Charlottesville, VA — This weekend as Charlottesville community members prepared to mourn communal losses including Heather Heyer’s murder, reflect on the tragic events of last year’s deadly ‘Unite the Right’ white supremacist rally, and organize collectively against perennial systems of oppression, they faced the fifth largest deployment of law enforcement in Virginia history. This included hundreds of police, officers in riot gear, and the National Guard with military equipment. In response to these events, Black Lives Matter Charlottesville, Showing Up for Racial Justice Charlottesville, Congregate Charlottesville, and UVA Students United have issued the following statement:
“This weekend in Charlottesville, we were able to join together in grief, rage, and celebration of resistance. In spite of a massive police presence, we showed love for each other and took care of each other: with songs, snacks, marches, meals, small groups of mutual aid, smiles, tears, heartfelt embraces and with jail support for the three who needed it. Despite attempts by police to corral and intimidate us, we held space to listen to survivors of the physical and emotional trauma of last year’s white supremacist attack. We celebrated the collective resilience of our ongoing anti-racist community mobilization.
“The over-policing of this weekend failed to rectify the damage of last year’s police stand down. That lapse resulted in injuries to dozens, the death of Heather Heyer, and irreparable harm to the moral fabric of our city. We have been clear about the necessary steps to begin to rectify that harm, which include: full accountability from the University of Virginia for enabling white supremacists to attack students and community members on August 11, 2017; the University of Virginia meeting the students’ demand to pay or forgive all remaining medical bills for survivors injured August 11-12, 2017; the Commonwealth Attorney not prosecuting Black community members for defending themselves against white supremacists who targeted them on August 12, 2017; the Charlottesville Police Department ending racist stop-and-frisk practices; and city planning that curtails the rising tide of gentrifying real estate development while building urgently needed public housing for very low income people. And Charlottesville must remove the racist Jim Crow monuments to the confederate antebellum slave regime.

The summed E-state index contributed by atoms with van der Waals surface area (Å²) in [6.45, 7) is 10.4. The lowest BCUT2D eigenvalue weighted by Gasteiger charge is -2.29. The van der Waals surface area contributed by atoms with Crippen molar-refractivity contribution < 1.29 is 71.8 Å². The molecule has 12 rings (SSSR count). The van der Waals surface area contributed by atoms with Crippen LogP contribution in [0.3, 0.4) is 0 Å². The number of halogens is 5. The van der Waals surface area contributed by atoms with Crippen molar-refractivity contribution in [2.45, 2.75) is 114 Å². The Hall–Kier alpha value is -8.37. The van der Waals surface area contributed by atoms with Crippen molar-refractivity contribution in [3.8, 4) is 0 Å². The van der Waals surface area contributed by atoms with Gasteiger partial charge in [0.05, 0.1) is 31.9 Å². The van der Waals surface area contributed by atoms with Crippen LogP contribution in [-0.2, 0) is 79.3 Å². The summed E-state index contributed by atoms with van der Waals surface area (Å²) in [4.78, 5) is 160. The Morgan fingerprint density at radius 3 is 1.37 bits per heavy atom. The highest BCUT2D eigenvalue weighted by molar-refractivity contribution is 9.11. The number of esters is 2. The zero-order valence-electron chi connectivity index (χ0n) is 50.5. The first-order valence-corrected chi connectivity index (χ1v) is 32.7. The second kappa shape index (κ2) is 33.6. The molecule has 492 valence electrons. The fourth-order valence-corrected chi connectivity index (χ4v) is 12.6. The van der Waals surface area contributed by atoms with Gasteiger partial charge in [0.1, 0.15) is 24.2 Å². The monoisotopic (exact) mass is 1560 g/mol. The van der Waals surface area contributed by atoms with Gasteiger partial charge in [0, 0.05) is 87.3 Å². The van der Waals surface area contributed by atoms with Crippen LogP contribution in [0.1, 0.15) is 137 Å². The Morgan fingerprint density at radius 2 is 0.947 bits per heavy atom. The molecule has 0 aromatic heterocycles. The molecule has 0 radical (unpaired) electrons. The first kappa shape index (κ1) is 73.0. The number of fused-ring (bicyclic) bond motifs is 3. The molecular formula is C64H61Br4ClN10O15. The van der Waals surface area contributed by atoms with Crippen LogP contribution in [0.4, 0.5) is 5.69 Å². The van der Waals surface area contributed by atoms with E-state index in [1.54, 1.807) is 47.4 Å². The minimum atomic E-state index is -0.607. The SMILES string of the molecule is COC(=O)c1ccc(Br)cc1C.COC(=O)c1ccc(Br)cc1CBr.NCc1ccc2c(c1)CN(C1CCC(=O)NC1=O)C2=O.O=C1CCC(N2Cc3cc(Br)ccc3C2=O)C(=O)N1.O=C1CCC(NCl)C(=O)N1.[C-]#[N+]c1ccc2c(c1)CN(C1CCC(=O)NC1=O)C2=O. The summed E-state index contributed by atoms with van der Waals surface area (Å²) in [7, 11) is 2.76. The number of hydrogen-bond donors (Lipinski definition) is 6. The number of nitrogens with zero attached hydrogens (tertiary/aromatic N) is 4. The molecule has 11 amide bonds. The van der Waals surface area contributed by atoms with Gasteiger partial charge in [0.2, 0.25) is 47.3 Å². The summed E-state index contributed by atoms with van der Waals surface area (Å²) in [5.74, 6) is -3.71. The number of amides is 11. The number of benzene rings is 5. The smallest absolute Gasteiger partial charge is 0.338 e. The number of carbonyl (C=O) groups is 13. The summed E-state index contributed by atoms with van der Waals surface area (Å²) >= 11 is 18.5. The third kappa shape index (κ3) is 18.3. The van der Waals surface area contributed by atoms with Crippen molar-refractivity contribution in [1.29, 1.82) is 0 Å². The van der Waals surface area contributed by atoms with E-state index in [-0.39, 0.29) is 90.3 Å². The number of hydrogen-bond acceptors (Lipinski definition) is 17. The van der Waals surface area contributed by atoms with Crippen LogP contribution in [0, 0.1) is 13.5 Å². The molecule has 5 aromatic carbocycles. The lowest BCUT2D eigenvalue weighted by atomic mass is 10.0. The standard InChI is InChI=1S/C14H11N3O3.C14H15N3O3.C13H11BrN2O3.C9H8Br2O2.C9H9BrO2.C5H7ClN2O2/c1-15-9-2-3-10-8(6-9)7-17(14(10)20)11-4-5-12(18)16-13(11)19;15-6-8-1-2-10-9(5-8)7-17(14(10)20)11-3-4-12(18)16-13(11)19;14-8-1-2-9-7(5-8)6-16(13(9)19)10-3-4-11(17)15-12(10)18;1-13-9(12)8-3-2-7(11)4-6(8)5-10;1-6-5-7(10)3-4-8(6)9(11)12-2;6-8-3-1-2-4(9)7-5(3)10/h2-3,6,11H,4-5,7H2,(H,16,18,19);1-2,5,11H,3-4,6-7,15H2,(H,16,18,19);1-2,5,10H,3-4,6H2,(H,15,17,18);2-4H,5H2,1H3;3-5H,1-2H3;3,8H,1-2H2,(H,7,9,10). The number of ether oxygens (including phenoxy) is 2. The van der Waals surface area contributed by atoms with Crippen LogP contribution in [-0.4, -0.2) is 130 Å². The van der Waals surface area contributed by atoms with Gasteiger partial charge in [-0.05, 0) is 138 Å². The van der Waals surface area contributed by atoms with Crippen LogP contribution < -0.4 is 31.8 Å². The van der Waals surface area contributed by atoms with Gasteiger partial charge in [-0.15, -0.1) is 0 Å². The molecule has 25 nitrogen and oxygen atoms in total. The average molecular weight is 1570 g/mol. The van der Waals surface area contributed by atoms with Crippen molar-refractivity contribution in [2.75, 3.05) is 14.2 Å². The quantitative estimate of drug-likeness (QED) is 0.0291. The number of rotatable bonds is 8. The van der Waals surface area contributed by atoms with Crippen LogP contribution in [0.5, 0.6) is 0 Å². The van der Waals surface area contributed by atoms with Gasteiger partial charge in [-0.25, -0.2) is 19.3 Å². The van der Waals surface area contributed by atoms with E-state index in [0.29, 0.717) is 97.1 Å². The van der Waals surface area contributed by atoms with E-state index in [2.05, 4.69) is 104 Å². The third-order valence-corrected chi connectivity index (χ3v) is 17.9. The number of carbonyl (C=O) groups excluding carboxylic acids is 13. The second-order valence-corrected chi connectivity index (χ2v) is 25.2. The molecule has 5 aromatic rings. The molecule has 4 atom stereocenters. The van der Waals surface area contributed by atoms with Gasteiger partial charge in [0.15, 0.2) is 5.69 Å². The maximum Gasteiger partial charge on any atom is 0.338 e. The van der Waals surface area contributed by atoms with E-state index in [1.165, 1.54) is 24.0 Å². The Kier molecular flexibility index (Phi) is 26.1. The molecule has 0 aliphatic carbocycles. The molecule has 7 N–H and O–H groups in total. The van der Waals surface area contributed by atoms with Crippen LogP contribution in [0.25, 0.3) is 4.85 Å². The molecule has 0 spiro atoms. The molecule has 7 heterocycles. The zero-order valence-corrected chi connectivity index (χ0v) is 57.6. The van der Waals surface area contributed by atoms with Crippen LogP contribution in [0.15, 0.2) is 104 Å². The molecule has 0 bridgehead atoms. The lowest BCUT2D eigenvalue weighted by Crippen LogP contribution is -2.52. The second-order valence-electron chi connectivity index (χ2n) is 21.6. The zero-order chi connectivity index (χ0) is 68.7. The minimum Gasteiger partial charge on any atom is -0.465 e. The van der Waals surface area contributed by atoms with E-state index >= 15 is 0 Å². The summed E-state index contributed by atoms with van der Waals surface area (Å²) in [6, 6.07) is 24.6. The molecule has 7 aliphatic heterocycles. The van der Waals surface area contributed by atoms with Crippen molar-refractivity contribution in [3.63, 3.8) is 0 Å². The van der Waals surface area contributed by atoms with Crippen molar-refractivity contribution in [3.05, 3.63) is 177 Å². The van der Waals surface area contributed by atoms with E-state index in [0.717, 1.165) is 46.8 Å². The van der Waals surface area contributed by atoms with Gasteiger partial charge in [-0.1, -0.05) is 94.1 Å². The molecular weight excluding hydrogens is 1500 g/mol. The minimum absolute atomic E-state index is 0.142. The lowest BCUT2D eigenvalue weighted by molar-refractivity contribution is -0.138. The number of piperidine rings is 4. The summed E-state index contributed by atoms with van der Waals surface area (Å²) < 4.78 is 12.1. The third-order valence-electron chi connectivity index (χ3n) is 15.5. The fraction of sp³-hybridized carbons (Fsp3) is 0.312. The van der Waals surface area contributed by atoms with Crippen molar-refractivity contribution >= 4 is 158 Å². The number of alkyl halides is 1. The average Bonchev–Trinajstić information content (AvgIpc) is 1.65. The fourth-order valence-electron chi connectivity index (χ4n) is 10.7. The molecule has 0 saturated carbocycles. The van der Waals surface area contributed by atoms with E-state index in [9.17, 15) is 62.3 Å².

“Together, we have refused to let our community be used as a platform for a white supremacist genocidal agenda. Together, we will continue to challenge the white supremacy inherent to policing and other institutions. We fight white supremacy in all its forms. We fight against fascism and for racial justice, and we will win.”